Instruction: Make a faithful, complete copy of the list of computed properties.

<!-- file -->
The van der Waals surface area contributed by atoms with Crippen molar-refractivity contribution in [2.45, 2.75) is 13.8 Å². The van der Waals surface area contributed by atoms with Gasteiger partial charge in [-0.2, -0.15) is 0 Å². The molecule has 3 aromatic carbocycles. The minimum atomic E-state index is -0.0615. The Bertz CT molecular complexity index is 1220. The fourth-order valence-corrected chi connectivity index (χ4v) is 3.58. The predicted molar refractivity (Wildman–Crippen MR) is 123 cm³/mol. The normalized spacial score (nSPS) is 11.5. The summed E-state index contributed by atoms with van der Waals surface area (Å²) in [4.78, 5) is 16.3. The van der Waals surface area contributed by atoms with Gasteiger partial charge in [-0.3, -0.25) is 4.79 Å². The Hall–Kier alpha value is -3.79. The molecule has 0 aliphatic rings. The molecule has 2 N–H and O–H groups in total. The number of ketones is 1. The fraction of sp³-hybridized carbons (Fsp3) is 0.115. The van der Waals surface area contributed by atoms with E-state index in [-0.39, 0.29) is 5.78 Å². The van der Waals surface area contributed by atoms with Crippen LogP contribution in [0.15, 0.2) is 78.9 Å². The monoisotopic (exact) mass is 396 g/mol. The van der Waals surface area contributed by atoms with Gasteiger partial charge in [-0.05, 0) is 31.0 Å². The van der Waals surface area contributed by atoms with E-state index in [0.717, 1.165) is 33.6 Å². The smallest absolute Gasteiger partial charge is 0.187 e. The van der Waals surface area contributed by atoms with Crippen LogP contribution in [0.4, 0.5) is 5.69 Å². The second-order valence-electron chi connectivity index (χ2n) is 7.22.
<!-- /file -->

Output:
The van der Waals surface area contributed by atoms with Crippen molar-refractivity contribution in [2.45, 2.75) is 13.8 Å². The van der Waals surface area contributed by atoms with Gasteiger partial charge in [-0.2, -0.15) is 0 Å². The molecule has 3 aromatic carbocycles. The minimum atomic E-state index is -0.0615. The Bertz CT molecular complexity index is 1220. The fourth-order valence-corrected chi connectivity index (χ4v) is 3.58. The predicted molar refractivity (Wildman–Crippen MR) is 123 cm³/mol. The normalized spacial score (nSPS) is 11.5. The summed E-state index contributed by atoms with van der Waals surface area (Å²) in [4.78, 5) is 16.3. The van der Waals surface area contributed by atoms with Gasteiger partial charge in [-0.3, -0.25) is 4.79 Å². The Hall–Kier alpha value is -3.79. The molecule has 0 aliphatic rings. The molecule has 2 N–H and O–H groups in total. The number of ketones is 1. The fraction of sp³-hybridized carbons (Fsp3) is 0.115. The van der Waals surface area contributed by atoms with E-state index in [-0.39, 0.29) is 5.78 Å². The van der Waals surface area contributed by atoms with Crippen LogP contribution in [0.15, 0.2) is 78.9 Å². The monoisotopic (exact) mass is 396 g/mol. The van der Waals surface area contributed by atoms with Gasteiger partial charge in [-0.05, 0) is 31.0 Å². The van der Waals surface area contributed by atoms with E-state index in [0.717, 1.165) is 33.6 Å². The smallest absolute Gasteiger partial charge is 0.187 e. The van der Waals surface area contributed by atoms with Crippen LogP contribution in [0.4, 0.5) is 5.69 Å². The second-order valence-electron chi connectivity index (χ2n) is 7.22.